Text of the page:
Dying man at Tameside hospital 'shocked to life' 31 times
The family of a man who was "shocked back to life" 31 times after his life-support was turned off, said he had been denied a dignified death.
Brian Williams, from Manchester, who had a terminal brain tumour, was being treated at Tameside Hospital in 2012.
Doctors failed to turn off the 77-year-old's defibrillator implant after his family decided to allow him to die.
The hospital said it "unreservedly apologised" to the family and had agreed an out of court settlement.
In a statement, hospital bosses said end of life care practices had since been changed.
Lynda Beresford, one of Mr Williams' seven children, said his medical records should have been checked and the implantable cardiac defibrillator (ICD) switched off so "he could pass away peacefully".
"Instead we had to see him suffer as the defibrillator shocked him back to life more than 30 times in just two days.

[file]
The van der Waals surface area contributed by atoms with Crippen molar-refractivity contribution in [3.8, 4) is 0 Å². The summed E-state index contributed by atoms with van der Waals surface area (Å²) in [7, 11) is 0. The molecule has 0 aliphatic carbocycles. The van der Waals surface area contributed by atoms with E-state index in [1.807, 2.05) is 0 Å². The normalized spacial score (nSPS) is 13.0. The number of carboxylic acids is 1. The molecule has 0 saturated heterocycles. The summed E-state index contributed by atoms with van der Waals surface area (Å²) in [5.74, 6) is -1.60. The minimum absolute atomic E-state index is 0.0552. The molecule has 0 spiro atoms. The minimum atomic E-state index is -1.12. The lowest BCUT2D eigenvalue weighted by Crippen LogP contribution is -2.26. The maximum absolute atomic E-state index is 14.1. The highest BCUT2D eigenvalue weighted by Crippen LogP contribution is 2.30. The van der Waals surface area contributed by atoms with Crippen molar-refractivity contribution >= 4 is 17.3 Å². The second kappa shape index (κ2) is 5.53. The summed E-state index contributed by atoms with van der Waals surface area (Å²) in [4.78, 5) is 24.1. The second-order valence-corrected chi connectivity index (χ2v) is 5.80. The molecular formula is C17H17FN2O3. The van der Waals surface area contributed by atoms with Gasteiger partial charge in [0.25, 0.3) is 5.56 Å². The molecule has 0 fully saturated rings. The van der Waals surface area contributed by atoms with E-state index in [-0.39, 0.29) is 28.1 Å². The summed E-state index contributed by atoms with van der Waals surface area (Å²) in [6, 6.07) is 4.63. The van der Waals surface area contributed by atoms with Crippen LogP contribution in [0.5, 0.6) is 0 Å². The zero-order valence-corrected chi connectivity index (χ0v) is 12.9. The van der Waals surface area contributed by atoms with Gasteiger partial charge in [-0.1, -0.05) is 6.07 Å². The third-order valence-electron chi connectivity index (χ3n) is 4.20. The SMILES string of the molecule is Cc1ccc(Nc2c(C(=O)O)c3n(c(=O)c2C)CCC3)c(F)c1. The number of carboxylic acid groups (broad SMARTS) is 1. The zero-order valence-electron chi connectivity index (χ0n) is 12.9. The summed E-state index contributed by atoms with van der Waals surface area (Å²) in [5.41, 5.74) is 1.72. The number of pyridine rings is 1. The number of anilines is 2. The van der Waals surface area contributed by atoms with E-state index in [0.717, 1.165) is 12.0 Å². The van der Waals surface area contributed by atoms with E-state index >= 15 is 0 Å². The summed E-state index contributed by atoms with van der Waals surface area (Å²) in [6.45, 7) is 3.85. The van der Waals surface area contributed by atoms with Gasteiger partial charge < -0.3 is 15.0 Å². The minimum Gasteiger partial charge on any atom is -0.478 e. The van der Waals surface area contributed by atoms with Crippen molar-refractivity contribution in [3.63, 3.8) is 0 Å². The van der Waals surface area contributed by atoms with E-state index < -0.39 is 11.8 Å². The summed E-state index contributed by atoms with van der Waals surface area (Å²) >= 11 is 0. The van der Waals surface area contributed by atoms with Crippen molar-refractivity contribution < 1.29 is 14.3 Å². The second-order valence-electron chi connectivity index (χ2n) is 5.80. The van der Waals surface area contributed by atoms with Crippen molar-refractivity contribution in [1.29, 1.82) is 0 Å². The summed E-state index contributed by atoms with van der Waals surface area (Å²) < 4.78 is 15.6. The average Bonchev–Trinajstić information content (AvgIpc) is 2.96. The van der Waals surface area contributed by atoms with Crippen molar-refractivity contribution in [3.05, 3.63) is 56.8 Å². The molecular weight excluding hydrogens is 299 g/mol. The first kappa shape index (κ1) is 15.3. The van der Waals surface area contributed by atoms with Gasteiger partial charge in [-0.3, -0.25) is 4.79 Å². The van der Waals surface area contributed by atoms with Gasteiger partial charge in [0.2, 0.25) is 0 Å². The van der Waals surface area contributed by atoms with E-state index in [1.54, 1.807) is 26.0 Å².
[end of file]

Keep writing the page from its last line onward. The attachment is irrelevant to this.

"My dad's final wish for a dignified death was cruelly taken away from him," she said.
Implantable cardiac defibrillator (ICD)
- An ICD is inserted just under a patient's collar bone and is the size of a matchbox
- Electrode leads pass through a vein into the heart
- The ICD monitors the heart and can send an electric shock to restore normal rhythms
- Newer forms of subcutaneous ICDs are implanted under the skin and have no leads into the heart.
Source: British Heart Foundation
She said the family realised what was happening when one of his sons-in-law got a shock while touching Mr Williams.
Once the ICD was deactivated, Mr Williams died within a few hours.
Representing the family, solicitors Irwin Mitchell said Tameside NHS Foundation Trust had agreed an undisclosed out of court settlement with the family.
The trust said it had made "significant changes" in the way it dealt with cases where patients were being allowed to die.
The most recent review by the Quality Care Commission praised the hospital's end of life care, a statement said.